Connecticut Money: Will you pay taxes on Social Security?

Elroy Mariano

Social Security is complex. While that’s partly by design to help as many people as possible, it still creates a lot of headaches for those nearing retirement. Social Security is complex. While that’s partly by design to help as many people as possible, it still creates a lot of headaches […]


After a lifetime of hard work and paying into the Social Security system, once you retire you can relax and enjoy a monthly check from the federal government for life, right? Well, yes, but you’ll probably have to pay taxes on some of your Social Security benefits.

Many people are surprised to find this out, even though the federal government has imposed a tax on these benefits since 1983. Some people pay no taxes, others pay up to 85 percent, depending on your income.


As with most things federal, it’s complicated. If your income falls below $25,000 for an individual or $32,000 for a married couple filing jointly, you will not owe taxes on your benefits.

You’ll pay tax on up to 50 percent of your benefit total if your income falls between $25,000 and $34,000 for an individual or $32,000 and $44,000 for a married couple filing jointly. You’ll pay tax on up to 85 percent of your benefits if your income exceeds $34,000 for individuals or $44,000 for couples.



You may wonder how this is justified, since you already paid taxes on the money that you paid into the system. Briefly, there are two main reasons: First, half of the contribution total for employees is paid by employers who deduct their portion. Second, workers who live to their average life expectancy typically receive far more than they put in.


So how is “income” defined under the Social Security Administration (SSA) rules? It’s your adjusted gross income (AGI) plus tax-exempt interest plus half of your Social Security benefit total. AGI includes wages or earnings from self-employment, taxable interest, dividends, distributions from qualified retirement accounts such as 401(k) plans, and any other taxable income that you have to report on your income tax returns.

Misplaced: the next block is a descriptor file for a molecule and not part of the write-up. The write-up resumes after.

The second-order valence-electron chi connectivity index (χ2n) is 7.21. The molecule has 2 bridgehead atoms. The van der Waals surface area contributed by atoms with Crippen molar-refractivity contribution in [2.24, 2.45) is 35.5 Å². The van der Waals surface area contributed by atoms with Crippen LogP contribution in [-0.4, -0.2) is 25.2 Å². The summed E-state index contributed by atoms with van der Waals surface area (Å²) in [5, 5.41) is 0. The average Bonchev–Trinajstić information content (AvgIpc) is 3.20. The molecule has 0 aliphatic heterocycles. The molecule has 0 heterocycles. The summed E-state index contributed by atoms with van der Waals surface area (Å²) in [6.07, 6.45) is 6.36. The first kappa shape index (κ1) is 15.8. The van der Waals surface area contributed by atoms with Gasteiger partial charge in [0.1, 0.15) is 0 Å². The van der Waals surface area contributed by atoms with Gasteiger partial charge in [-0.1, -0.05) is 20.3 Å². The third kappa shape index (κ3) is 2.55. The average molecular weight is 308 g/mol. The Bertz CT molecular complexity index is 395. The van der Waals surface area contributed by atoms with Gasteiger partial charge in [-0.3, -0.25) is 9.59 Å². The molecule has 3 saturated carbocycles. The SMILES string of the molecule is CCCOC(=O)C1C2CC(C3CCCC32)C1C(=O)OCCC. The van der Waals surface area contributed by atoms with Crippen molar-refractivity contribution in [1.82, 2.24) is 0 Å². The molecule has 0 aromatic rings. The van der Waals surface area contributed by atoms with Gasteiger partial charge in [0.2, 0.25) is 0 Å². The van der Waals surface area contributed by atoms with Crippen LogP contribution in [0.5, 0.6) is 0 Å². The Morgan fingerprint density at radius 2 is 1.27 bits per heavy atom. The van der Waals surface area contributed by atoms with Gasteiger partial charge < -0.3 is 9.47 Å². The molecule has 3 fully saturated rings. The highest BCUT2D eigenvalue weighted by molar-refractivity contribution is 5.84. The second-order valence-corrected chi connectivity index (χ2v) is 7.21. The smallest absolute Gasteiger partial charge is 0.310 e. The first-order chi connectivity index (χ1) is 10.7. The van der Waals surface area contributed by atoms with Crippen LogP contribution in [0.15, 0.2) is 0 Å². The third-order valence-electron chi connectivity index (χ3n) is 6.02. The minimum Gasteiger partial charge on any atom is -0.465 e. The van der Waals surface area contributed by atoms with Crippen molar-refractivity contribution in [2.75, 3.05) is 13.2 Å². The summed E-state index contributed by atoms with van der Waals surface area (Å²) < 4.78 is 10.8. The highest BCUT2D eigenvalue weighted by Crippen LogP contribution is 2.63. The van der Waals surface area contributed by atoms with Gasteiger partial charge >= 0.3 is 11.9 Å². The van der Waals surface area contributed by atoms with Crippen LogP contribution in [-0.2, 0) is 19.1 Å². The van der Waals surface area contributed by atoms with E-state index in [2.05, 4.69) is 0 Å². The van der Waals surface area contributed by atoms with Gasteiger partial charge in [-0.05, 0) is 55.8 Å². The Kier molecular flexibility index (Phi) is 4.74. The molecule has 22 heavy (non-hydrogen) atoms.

Residents of 13 states, including Connecticut, also must pay state taxes on Social Security earnings. In Connecticut, anyone who earns less than $75,000 (individual filer) or $100,000 (joint filer) per year is exempt from paying taxes on their Social Security benefits.

Note that Supplemental Security Income (SSI), for the disabled, blind or elderly poor, is not ever subject to taxation.

The average monthly Social Security benefit in June 2020 was $1,514 for retired workers and $1,259 for disabled workers. For the average retired person, Social Security benefits represent about 33 percent of their income, according to SSA.


A financial planner can discuss ways for you to minimize your tax liabilities, taking into account your overall financial picture. When it comes to Social Security taxation, one strategy is to withdraw funds from retirement accounts early, in order to lower AGI in later years. You can make distributions without paying penalties after age 591/2, although you have to pay the taxes. This strategy can also help you delay taking your Social Security benefits, by providing early retirement income. But again, this type of strategy should be considered only within the larger context of your complete financial situation.


Eric Tashlein is a Certified Financial Planner professional and founding Principal of Connecticut Capital Management Group, LLC, 2 Schooner Lane, Suite 1-12, in Milford. He can be reached at 203-877-1520 or through www.connecticutcapital.com. This is for informational purposes only and should not be construed as personalized investment advice or legal/tax advice. Please consult your advisor/attorney/tax advisor. Investment Advisor Representative, Connecticut Capital Management Group, LLC, a Registered Investment Advisor. Connecticut Capital Management Group, LLC and Connecticut Benefits Group, LLC are not affiliated.

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